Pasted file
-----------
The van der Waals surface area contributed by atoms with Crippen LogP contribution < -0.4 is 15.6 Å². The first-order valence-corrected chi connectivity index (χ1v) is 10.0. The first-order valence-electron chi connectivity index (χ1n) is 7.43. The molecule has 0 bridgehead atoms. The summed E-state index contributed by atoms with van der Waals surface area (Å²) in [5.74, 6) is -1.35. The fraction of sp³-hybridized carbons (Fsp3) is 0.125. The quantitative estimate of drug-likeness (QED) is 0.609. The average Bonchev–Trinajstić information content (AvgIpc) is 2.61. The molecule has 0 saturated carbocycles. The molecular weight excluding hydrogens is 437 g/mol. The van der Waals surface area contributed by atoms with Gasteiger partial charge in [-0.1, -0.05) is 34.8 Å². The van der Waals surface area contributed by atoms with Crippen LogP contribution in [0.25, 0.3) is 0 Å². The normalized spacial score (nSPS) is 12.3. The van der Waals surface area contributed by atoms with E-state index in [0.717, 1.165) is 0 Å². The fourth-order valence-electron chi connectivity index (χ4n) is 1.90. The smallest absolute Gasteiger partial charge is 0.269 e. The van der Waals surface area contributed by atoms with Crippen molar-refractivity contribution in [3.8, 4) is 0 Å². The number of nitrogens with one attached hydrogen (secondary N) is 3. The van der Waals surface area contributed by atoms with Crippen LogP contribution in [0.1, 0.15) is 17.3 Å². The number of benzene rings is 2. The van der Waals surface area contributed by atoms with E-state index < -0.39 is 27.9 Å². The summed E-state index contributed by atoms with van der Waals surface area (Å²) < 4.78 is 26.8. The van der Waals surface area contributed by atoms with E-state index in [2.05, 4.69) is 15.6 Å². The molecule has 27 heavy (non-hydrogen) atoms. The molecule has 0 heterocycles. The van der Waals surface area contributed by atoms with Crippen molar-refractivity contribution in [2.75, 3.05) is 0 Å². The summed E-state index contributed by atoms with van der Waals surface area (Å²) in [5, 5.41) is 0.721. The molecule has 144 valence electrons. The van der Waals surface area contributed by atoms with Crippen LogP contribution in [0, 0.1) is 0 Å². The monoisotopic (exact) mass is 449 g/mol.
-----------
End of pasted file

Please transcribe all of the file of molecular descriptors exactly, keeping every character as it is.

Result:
The van der Waals surface area contributed by atoms with Crippen LogP contribution < -0.4 is 15.6 Å². The first-order valence-corrected chi connectivity index (χ1v) is 10.0. The first-order valence-electron chi connectivity index (χ1n) is 7.43. The molecule has 0 bridgehead atoms. The summed E-state index contributed by atoms with van der Waals surface area (Å²) in [5.74, 6) is -1.35. The fraction of sp³-hybridized carbons (Fsp3) is 0.125. The quantitative estimate of drug-likeness (QED) is 0.609. The average Bonchev–Trinajstić information content (AvgIpc) is 2.61. The molecule has 0 saturated carbocycles. The molecular weight excluding hydrogens is 437 g/mol. The van der Waals surface area contributed by atoms with Gasteiger partial charge in [-0.1, -0.05) is 34.8 Å². The van der Waals surface area contributed by atoms with Crippen LogP contribution in [0.25, 0.3) is 0 Å². The normalized spacial score (nSPS) is 12.3. The van der Waals surface area contributed by atoms with E-state index in [0.717, 1.165) is 0 Å². The fourth-order valence-electron chi connectivity index (χ4n) is 1.90. The smallest absolute Gasteiger partial charge is 0.269 e. The van der Waals surface area contributed by atoms with Crippen molar-refractivity contribution in [3.8, 4) is 0 Å². The number of nitrogens with one attached hydrogen (secondary N) is 3. The van der Waals surface area contributed by atoms with Crippen LogP contribution in [0.1, 0.15) is 17.3 Å². The number of benzene rings is 2. The van der Waals surface area contributed by atoms with E-state index < -0.39 is 27.9 Å². The summed E-state index contributed by atoms with van der Waals surface area (Å²) < 4.78 is 26.8. The van der Waals surface area contributed by atoms with E-state index in [2.05, 4.69) is 15.6 Å². The molecule has 27 heavy (non-hydrogen) atoms. The molecule has 0 heterocycles. The van der Waals surface area contributed by atoms with Crippen molar-refractivity contribution in [2.75, 3.05) is 0 Å². The summed E-state index contributed by atoms with van der Waals surface area (Å²) in [5, 5.41) is 0.721. The molecule has 144 valence electrons. The van der Waals surface area contributed by atoms with Crippen LogP contribution in [0, 0.1) is 0 Å². The monoisotopic (exact) mass is 449 g/mol.